Next SFF Author: Ben Aaronovitch

Month: October 2023


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Fingers of Fear: In Ormes’ way

Fingers of Fear by J.U. Nicolson

This will hardly be the first time that I have mentioned editor/author Karl Edward Wagner, and his so-called KEW 39 list, in one of my reviews here. But ever since 1983, when the list first appeared in the pages of Rod Serling’s The Twilight Zone Magazine, it has been used as a guide of sorts by horror readers in search of something different. Those 39 novels were divided amongst three categories: The 13 Best Supernatural Horror Novels, The 13 Best Science-Fiction Horror Novels,


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Two Frightening Films Starring William Shatner

Born in Montreal, Quebec, in 1931, William Shatner, over the course of the last nine decades, has managed to carve out for himself a reputation that surely borders on the legendary. Whether playing the youngest captain in Star Fleet history, a cop, a lawyer, or any of the other dozens of roles he has essayed over the years, Shatner has always been one of the most entertaining of all actors to watch, no matter if he is playing it straight or engaging in some of his well-loved overemoting. And, the man has succeeded in pulling off the double hat trick – plus two – of having appeared in no fewer than eight of my favorite television shows of the 1960s: Route 66,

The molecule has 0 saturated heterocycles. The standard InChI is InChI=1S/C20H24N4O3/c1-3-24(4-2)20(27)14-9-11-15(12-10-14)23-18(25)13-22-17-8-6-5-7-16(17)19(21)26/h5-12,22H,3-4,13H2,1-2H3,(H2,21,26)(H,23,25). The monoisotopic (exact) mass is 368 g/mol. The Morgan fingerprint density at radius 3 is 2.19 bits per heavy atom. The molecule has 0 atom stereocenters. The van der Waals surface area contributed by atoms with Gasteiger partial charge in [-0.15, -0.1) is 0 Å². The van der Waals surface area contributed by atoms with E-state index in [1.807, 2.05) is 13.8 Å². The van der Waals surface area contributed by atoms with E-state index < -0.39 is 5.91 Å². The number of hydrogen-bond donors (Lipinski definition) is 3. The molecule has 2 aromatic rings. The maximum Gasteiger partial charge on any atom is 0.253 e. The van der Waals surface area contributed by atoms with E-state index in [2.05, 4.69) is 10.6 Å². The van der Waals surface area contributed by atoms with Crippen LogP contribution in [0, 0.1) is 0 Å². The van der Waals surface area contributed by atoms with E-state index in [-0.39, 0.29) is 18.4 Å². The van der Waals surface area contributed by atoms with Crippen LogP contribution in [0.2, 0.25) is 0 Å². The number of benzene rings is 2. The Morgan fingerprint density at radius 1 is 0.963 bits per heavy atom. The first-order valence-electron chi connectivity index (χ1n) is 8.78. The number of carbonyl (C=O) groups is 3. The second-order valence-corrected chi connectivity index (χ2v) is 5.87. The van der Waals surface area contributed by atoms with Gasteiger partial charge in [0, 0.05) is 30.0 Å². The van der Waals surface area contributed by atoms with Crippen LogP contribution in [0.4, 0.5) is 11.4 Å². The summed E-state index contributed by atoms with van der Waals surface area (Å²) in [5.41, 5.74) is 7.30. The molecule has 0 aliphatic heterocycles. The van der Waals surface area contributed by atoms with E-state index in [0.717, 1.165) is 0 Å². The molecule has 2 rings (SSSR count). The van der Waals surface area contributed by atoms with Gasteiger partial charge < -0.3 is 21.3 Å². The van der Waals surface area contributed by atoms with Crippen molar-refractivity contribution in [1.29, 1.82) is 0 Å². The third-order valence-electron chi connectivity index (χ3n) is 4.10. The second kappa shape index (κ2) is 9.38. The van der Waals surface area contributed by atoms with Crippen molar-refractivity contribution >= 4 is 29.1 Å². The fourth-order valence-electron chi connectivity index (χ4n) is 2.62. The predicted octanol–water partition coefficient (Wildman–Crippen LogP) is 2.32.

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A Witchy Double Feature

Is there any figure more commonly associated with the Halloween season than the good ol’ witch? I think not. Or perhaps I should more properly say, “the wicked ol’ witch,” as not many witches that we tend to encounter during the Shocktober season are of the Samantha Stevens variety, to put it mildly! Below, thus, you will find a pair of films dealing with witches of the nastier ilk; a pair of films that might make for a perfect double feature one dark and stormy October night…

WOMAN WHO CAME BACK (1945)

In the little-seen 1945 chiller Woman Who Came Back (not,


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No One Will Come Back For Us: A sampling of one of the best writers around

No One Will Come Back For Us by Premee Mohamed